Attorney General Lockyer Issues Report on Gasoline Pricing in California; Recommendations to Protect Consumers, Businesses

Monday, May 8, 2000
Contact: (916) 210-6000,

(SACRAMENTO) – Attorney General Bill Lockyer today issued a "Report on Gasoline Pricing in California," finding a lack of competition and supply disruptions contributing to major price spikes that are likely to continue hitting Californians.

"The price spikes that sent pump prices soaring last year and again this year to above $2 a gallon in some parts of the state erode the competitiveness of California businesses and reduce the real income of Californians," Lockyer said. "The high gasoline prices we are seeing today have been a long time in the making. It would be unrealistic to suggest there is a quick fix or simple solution. What we need are major strides in making California's gasoline market competitive, finding ways to increase supplies and become more aggressive about fuel conservation."

The Attorney General's Task Force on Gasoline Pricing held four fact-finding meetings between January and March of this year. The task force included representatives from the oil industry, gasoline station dealers, consumers and environmentalists. The report summarizing the work of the task force covers the issues of gasoline prices, supplies, market structure and fuel taxes.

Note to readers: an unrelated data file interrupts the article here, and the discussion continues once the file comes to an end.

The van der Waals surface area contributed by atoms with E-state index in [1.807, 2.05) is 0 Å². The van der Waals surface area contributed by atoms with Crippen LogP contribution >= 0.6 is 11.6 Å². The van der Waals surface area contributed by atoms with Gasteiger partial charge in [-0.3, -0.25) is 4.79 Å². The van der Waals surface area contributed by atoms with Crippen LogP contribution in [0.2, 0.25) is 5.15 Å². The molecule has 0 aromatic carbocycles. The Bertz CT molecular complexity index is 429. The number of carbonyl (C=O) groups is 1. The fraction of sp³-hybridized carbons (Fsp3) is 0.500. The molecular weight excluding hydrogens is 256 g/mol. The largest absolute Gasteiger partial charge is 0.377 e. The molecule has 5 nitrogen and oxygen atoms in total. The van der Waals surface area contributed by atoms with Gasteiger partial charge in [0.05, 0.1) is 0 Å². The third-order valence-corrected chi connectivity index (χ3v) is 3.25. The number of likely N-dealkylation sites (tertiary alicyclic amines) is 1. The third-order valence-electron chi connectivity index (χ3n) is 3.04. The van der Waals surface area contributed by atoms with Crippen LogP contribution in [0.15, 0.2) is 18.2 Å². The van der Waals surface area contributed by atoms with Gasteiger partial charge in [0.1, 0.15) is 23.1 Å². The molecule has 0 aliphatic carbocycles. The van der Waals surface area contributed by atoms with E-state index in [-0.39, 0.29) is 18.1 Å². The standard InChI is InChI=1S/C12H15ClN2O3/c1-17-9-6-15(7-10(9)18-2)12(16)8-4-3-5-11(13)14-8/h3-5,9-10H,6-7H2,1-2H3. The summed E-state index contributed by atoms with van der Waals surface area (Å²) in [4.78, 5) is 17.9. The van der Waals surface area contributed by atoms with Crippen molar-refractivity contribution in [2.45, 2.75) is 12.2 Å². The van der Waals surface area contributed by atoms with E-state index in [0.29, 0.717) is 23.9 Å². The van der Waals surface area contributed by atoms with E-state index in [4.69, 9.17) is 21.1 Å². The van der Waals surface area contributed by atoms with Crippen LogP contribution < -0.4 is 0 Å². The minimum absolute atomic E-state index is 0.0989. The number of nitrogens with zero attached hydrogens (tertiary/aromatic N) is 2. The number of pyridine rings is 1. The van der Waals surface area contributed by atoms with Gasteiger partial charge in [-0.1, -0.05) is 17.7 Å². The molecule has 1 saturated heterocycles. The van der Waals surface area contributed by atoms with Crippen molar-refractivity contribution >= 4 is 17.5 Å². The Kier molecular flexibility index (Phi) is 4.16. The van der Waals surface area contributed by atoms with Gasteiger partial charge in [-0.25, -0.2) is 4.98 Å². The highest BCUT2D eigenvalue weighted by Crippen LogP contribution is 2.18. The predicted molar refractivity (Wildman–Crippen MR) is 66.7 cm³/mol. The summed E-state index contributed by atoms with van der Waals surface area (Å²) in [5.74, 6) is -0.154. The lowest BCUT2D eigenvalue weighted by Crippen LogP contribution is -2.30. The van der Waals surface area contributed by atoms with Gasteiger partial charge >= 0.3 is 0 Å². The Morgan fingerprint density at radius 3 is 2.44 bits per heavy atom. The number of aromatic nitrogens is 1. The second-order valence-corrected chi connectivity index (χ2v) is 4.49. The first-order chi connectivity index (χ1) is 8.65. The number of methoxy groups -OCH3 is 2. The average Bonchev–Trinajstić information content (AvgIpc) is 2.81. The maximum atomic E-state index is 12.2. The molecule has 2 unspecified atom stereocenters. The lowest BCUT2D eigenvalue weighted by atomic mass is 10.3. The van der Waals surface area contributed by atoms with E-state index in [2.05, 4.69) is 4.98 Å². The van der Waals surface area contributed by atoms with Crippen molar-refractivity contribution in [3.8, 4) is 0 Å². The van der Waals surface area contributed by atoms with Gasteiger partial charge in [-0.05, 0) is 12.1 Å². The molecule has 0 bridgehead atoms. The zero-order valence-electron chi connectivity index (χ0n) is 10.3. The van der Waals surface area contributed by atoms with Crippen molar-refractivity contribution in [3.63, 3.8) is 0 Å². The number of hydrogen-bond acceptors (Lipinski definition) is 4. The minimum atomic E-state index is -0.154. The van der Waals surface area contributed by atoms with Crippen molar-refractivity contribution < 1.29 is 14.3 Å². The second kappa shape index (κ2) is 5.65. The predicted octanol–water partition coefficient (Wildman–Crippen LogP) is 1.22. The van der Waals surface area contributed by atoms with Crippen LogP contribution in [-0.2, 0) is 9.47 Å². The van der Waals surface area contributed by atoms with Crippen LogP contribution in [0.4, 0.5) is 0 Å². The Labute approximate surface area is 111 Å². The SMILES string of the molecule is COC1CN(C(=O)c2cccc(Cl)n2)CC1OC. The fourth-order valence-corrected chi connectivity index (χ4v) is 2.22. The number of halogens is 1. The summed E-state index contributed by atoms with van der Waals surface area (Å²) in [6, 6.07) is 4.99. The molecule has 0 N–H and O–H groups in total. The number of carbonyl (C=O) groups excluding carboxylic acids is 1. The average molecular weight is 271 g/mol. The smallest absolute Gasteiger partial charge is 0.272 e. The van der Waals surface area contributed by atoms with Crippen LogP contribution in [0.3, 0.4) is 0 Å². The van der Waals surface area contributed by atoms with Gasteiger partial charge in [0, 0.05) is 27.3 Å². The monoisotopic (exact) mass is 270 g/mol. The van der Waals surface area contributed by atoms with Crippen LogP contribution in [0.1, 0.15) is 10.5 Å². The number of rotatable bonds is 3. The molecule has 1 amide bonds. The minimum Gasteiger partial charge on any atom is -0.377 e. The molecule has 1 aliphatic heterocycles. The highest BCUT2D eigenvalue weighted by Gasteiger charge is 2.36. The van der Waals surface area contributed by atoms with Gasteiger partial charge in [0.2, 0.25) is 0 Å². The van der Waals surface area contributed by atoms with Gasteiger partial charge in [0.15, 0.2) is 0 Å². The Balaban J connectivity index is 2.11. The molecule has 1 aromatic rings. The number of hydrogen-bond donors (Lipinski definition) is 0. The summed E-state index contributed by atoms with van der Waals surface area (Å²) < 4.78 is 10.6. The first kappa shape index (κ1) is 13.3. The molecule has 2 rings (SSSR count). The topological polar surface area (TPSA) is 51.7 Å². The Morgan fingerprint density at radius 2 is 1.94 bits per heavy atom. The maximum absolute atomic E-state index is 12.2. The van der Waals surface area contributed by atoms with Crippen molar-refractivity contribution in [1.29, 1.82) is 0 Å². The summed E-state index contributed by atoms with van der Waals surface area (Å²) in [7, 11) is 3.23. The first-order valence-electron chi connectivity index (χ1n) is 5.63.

Lockyer as Attorney General has taken action in legal disputes to address gasoline pricing issues. These actions include seeking pro-consumer, pro-competitive concessions from oil companies engaged in mergers that could result in the loss of market competition, including the joining of Mobil-Exxon and BP-ARCO. Lockyer also recently joined in challenging Unocal's patent claim on a gasoline formula that could, if enforced, raise prices by a nickel a gallon. The patent issue is pending in the Federal Circuit Court of Appeal.

"If we can follow up recent divestiture requirements with further pro-competitive, pro-consumer public policy decisions, we have a chance to win long-term price protection for California," Lockyer said. "Through this report, we look to advance the debate over gasoline pricing in California and possible changes to improve competition and gasoline supplies."

Highlights of the report are attached. A copy of the report may be viewed at the Attorney General's web site.